LONDON – Observers are trying to gauge the potential influence Iran has in Iraq’s May 12 parliamentary elections amid reports that Tehran is losing clout over Iraqi politicians.
In the 2010 national elections, politicians such as current Iraqi Prime Minister Haider al-Abadi, influential cleric Muqtada al-Sadr and Islamist politician Ammar al-Hakim were viewed by many Iraqis as representing the pro-Iran camp in the country’s political map.
That wasn’t surprising as many dominant Iraqi parties or politicians were based in or funded by Iran when they were in exile during the rule of former President Saddam Hussein.
Today, however, not only are they seeking to present themselves as Iraqi nationalists to appeal to a cross-sectarian electorate as well as to Shia voters who do not want Tehran to have a say in Iraqi politics, these politicians are being accused by critics of belonging to the anti-Iran camp. Some of their foes have falsely accused them of being in the pro-US or, more bizarrely, pro-Saudi camp.
Many Shia voters who saw Iran in a positive light during past elections are blaming Tehran for many of Iraq’s woes since 2003.
It must be noted that they did not present themselves as foes of Iran but as leaders aiming to steer Iraq towards good ties with all its neighbours and the international community.
One notable example is Abadi’s reiteration that Iraq won’t take sides in the conflict between Saudi Arabia and Iran. Sadr had suggested the same.
“Sadr, now 44, has taken another dramatic turn — reaching out to powerful Sunni Muslim countries, distancing himself from Iran and effectively burning down his own political movement,” wrote Jane Arraf for npr.org
Nevertheless, a favourable view of Tehran, which translates to an invitation for Iran to meddle in Iraq, exists among Iraqi politicians and voters. This is particularly the case in the Fatih electoral list, which is predominately made up of former leaders of the Iran-backed Popular Mobilisation Forces (PMF). Reactions are mixed towards the PMF. While some laud it for its role in the fight against the Islamic State (ISIS), others loathe the group for alleged war crimes and abuse of civilians.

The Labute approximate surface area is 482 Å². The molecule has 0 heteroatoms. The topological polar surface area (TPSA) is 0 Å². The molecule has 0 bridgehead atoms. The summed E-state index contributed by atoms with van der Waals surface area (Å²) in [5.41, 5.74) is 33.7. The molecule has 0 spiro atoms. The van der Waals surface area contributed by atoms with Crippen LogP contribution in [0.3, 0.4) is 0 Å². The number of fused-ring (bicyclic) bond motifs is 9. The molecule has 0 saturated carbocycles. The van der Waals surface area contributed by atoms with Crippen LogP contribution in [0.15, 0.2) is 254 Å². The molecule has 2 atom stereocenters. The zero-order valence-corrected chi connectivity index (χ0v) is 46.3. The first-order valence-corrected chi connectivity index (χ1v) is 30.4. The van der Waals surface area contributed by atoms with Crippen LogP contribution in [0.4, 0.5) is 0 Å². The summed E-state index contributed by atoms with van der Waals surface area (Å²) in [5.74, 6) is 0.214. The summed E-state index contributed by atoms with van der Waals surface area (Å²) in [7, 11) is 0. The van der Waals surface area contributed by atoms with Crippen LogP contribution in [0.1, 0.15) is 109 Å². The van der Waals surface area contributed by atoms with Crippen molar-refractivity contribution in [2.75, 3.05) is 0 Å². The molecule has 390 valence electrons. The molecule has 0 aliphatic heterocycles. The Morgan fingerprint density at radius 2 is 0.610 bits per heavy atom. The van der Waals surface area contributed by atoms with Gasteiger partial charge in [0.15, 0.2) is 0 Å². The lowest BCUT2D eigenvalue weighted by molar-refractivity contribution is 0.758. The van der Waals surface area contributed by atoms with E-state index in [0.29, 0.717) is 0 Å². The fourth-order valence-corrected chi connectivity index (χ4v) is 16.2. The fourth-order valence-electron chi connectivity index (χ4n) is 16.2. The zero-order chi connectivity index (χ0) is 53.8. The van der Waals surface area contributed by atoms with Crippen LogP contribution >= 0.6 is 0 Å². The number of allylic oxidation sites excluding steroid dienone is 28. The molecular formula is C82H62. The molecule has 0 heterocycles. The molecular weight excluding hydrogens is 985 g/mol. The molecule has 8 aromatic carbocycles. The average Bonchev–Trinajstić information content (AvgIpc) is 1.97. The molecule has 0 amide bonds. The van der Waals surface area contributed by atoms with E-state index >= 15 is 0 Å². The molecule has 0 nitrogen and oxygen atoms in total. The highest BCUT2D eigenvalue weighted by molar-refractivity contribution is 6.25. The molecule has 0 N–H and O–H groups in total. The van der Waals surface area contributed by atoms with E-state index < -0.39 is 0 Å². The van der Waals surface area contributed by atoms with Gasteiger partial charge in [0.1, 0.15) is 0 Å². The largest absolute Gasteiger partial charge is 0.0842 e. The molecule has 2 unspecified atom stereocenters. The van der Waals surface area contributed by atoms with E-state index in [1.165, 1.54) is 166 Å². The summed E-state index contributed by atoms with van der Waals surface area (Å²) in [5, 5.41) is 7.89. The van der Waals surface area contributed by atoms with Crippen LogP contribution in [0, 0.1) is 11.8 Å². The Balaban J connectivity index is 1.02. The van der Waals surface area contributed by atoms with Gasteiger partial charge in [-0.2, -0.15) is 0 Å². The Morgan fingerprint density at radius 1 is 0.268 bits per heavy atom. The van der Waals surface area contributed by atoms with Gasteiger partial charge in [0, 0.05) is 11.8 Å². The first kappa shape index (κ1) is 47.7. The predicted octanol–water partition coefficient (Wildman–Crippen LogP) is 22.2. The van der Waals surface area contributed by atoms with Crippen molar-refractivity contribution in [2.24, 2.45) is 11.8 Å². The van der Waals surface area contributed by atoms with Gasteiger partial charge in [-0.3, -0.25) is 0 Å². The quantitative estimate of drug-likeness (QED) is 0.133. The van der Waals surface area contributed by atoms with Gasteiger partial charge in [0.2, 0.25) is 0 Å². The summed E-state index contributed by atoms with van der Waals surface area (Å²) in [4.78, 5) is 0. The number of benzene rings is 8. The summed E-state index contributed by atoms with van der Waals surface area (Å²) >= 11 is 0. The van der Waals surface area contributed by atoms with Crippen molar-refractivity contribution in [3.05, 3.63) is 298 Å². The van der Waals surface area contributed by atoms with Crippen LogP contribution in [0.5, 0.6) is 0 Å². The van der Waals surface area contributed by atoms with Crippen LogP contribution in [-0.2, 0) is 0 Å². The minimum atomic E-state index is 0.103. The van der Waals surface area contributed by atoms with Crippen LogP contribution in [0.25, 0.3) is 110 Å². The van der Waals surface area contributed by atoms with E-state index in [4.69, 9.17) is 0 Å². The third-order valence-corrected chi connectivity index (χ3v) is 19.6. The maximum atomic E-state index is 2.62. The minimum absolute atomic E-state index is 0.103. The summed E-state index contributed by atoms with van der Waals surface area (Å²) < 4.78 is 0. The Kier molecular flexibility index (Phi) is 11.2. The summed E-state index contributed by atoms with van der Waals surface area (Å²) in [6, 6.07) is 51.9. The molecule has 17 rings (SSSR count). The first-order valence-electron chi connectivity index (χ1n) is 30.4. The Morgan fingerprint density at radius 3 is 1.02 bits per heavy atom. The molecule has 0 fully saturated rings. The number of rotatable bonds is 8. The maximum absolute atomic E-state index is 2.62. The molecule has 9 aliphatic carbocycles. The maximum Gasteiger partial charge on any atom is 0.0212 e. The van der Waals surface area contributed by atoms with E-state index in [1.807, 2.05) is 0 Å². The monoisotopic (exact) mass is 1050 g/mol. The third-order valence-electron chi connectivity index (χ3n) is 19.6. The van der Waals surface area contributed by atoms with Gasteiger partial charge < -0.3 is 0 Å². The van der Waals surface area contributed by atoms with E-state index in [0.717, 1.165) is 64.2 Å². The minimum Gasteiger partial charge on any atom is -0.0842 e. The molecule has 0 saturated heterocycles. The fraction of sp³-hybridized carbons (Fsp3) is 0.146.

“The PMF will be a key player in the political process and this will give Iran a role and a word in forming the government and in choosing a prime minister,” Saleh al-Mutlaq, a former deputy prime minister, told the Associated Press.
Support for Iran is high in the camp of Iraqi Vice-President Nuri al-Maliki, who was Iraq’s prime minister before Abadi. Iran also enjoys strong ties with many top Kurdish politicians in Iraq.
“Maliki is determined to prevent Abadi from gaining a second term. To block the prime minister, he has staked out a position closer to Iran and is seeking to ally with Iran-backed Shia groups,” Emma Sky wrote in Foreign Affairs. “Maliki appears to prefer to play the role of kingmaker rather than assume the premiership himself again.”
Critics accuse Iran of supporting its loyalists to hold senior positions in Iraq since 2003. At the same time, Iran’s foes in Iraq have reportedly faced attacks and threats.
Iran’s apparent partial loss of influence could explain why Tehran is reportedly seeking to funnel funds to support its loyalists in the Iraqi elections.
Last month, US Defence Secretary James Mattis, citing “worrisome evidence,” accused Iran of funnelling “not an insignificant amount of money” into Iraq to influence votes.
The Iraqi government denied that Iranian money is being used to influence elections in Iraq, branding such moves as unconstitutional.
“The government is taking great efforts to hold free and fair elections and prevent the manipulation of election results,” government spokesman Saad al-Hadithi told the AP.
The size of Iranian influence would likely depend on which electoral alliances are formed after election results are known. A government that includes former PMF leaders means that Tehran’s influence is back on the ascent.
“Abadi should merge the militias that helped vanquish [ISIS] into Iraq’s regular security forces. He should split the militiamen up and pay them directly, not through their leaders, in order to make them loyal to the state,” wrote the Economist.